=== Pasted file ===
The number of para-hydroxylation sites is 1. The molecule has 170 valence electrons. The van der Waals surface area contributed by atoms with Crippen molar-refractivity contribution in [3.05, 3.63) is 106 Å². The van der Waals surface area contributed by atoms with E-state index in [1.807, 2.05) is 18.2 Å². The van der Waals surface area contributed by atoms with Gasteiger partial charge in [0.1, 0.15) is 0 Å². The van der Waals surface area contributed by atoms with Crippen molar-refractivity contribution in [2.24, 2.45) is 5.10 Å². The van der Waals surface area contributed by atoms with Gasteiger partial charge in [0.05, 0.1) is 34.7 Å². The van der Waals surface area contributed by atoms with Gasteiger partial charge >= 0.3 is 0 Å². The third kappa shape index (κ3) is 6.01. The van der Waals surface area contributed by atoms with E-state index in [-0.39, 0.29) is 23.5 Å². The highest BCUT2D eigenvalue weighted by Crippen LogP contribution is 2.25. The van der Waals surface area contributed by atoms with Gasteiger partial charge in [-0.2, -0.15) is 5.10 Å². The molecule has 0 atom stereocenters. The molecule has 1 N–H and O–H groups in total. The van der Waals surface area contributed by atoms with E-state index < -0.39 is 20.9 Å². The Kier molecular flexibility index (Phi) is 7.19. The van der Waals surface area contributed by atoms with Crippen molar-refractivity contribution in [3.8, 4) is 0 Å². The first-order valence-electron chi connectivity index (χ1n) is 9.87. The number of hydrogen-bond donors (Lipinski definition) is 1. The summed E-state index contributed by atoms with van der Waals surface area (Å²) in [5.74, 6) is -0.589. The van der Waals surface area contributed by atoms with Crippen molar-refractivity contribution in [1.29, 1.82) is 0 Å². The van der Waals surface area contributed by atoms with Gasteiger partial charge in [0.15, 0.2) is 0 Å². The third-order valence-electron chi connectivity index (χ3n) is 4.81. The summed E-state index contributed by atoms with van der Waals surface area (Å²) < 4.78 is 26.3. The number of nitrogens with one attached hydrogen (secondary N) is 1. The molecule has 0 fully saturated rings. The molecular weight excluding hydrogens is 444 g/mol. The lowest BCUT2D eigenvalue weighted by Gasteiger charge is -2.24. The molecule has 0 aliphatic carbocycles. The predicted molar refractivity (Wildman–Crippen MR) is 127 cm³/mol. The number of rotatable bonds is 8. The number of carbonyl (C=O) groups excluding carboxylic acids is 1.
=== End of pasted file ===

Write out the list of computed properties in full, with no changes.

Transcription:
The number of para-hydroxylation sites is 1. The molecule has 170 valence electrons. The van der Waals surface area contributed by atoms with Crippen molar-refractivity contribution in [3.05, 3.63) is 106 Å². The van der Waals surface area contributed by atoms with E-state index in [1.807, 2.05) is 18.2 Å². The van der Waals surface area contributed by atoms with Gasteiger partial charge in [0.1, 0.15) is 0 Å². The van der Waals surface area contributed by atoms with Crippen molar-refractivity contribution in [2.24, 2.45) is 5.10 Å². The van der Waals surface area contributed by atoms with Gasteiger partial charge in [0.05, 0.1) is 34.7 Å². The van der Waals surface area contributed by atoms with Gasteiger partial charge >= 0.3 is 0 Å². The third kappa shape index (κ3) is 6.01. The van der Waals surface area contributed by atoms with E-state index in [-0.39, 0.29) is 23.5 Å². The highest BCUT2D eigenvalue weighted by Crippen LogP contribution is 2.25. The van der Waals surface area contributed by atoms with Gasteiger partial charge in [-0.2, -0.15) is 5.10 Å². The molecule has 0 atom stereocenters. The molecule has 1 N–H and O–H groups in total. The van der Waals surface area contributed by atoms with E-state index < -0.39 is 20.9 Å². The Kier molecular flexibility index (Phi) is 7.19. The van der Waals surface area contributed by atoms with Crippen molar-refractivity contribution in [3.8, 4) is 0 Å². The first-order valence-electron chi connectivity index (χ1n) is 9.87. The number of hydrogen-bond donors (Lipinski definition) is 1. The summed E-state index contributed by atoms with van der Waals surface area (Å²) in [5.74, 6) is -0.589. The van der Waals surface area contributed by atoms with Crippen molar-refractivity contribution in [1.29, 1.82) is 0 Å². The van der Waals surface area contributed by atoms with Gasteiger partial charge in [0.15, 0.2) is 0 Å². The third-order valence-electron chi connectivity index (χ3n) is 4.81. The summed E-state index contributed by atoms with van der Waals surface area (Å²) < 4.78 is 26.3. The number of nitrogens with one attached hydrogen (secondary N) is 1. The molecule has 0 fully saturated rings. The molecular weight excluding hydrogens is 444 g/mol. The lowest BCUT2D eigenvalue weighted by Gasteiger charge is -2.24. The molecule has 0 aliphatic carbocycles. The predicted molar refractivity (Wildman–Crippen MR) is 127 cm³/mol. The number of rotatable bonds is 8. The number of carbonyl (C=O) groups excluding carboxylic acids is 1.